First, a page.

You are currently viewing (United States). Close this window to stay here or choose another country to see vehicles and services specific to your location.

Published 6/6/24

L8P for a C10



Share on

Share on

Visit us at

Visit us at

HOT ROD Power Tour is a trip like no other. Each June, thousands of hot rod brethren load up and visit a different city each day on a weeklong journey. Throughout the event, Chevrolet Performance maintains a significant presence.

The latest LT offering is here. For just over a decade, the cutting-edge LT platform has served as the fifth generation of General Motors’ storied Small-Block V-8. Now, the 6.6L crate engine* known as the L8P makes big power and big torque. This fresh, large-displacement engine is derived from the L8T engine offered in current-generation Chevrolet Silverado 2500HD and 3500HD models. The high-strength L8T was also previously introduced as a crate option,* and today, the “P” in the L8P version means “Performance.” 
With that kind of pedigree, it’s only fitting that the Chevrolet Performance team has installed one of the first L8P engines in a 1967 Chevy C10. The truck has showcased a variety of Chevrolet Performance crate power plants* since 2017, and this year it will make the rounds on HOT ROD Power Tour. The engine is also currently available to customers.

This 1967 C10 is now powered by the new Chevrolet Performance L8P crate engine.*

“The L8P provides good, usable horsepower and torque curves, it's very drivable and it sounds good,” says Jeff Trush, General Motors Group Manager, Pace Car and Specialty Show Vehicles. “It’s kind of neat to me that it's actually a 6.6L truck engine that's out of one of our modern trucks and it goes into one of our vintage trucks. That is kind of a cool tie from modern day back to our classic history … This truck was built in 2017 for SEMA and to be able to modernize and upgrade it to some of our latest and greatest technology is pretty neat.”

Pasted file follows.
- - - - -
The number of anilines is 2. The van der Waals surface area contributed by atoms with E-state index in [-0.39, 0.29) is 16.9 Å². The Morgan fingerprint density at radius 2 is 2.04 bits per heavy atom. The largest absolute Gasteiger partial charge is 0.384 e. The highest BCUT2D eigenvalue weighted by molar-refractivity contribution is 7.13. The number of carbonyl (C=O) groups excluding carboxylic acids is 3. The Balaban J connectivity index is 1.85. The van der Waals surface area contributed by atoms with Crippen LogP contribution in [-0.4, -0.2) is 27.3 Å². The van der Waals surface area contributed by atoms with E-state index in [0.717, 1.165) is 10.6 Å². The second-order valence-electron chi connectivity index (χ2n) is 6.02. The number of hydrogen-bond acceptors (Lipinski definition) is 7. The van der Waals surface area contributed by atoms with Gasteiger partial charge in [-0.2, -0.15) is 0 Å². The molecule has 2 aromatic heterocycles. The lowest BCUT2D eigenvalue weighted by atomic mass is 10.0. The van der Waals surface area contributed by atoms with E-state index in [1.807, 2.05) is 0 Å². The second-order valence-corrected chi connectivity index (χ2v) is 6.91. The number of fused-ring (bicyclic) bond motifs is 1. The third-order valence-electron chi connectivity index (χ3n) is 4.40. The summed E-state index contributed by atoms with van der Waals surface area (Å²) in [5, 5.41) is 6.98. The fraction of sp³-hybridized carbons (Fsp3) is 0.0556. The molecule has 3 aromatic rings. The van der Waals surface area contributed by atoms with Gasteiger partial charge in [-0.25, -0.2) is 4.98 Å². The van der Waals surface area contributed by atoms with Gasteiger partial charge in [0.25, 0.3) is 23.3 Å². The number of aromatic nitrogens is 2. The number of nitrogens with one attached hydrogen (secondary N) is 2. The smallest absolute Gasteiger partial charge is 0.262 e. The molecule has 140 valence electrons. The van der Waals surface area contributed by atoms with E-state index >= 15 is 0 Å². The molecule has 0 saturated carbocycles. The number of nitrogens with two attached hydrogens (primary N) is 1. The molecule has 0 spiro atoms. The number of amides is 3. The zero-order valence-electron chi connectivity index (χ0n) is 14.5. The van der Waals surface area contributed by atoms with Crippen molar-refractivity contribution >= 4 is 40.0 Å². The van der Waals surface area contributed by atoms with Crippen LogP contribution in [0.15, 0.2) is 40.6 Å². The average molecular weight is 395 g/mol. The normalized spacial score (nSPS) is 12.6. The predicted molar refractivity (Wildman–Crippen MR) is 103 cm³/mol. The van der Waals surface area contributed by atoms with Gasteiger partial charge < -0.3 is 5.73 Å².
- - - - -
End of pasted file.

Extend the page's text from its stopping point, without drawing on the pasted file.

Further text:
The L8P makes 523 horsepower and 543 lb.-ft. of torque. Like the L8T, the engine features a forged steel crankshaft, a variety of high-strength parts, high-flow heads and a composite intake manifold. However, the L8P engine combines the substantial strength and large displacement of the L8T with several valvetrain upgrades to provide impressive performance capabilities.

Among them is the use of a billet-steel hydraulic roller camshaft based on the LT2 engine that powers the eighth-generation Corvette Stingray. The cam features additional lift and duration over the L8T version to draw more air and fuel into the engine. Enhanced valve springs and intake valves in the aluminum cylinder head complement the camshaft. 

The 6.6L L8P is capable of 523 horsepower and 543 lb.-ft. of torque.

Although the engine is currently represented in a classic truck – one of today’s most popular options for enthusiasts – the engine can be utilized in a wide variety of builds despite its large size. In fact, the Chevrolet Performance team has also installed both the L8P and L8T engines in Cadillac CTS-V models. 

“It's no different than installing anything from the LT family in my mind, the mounts are all similar,” says Jeff Walker, General Motors Engineering Group Manager – Performance Software and Calibration. “For the CTS-Vs it just bolted right in. As long as you’ve got the clearance to the oil pan, you should be good. You can bolt it in, you can buy Gen V LT swap parts.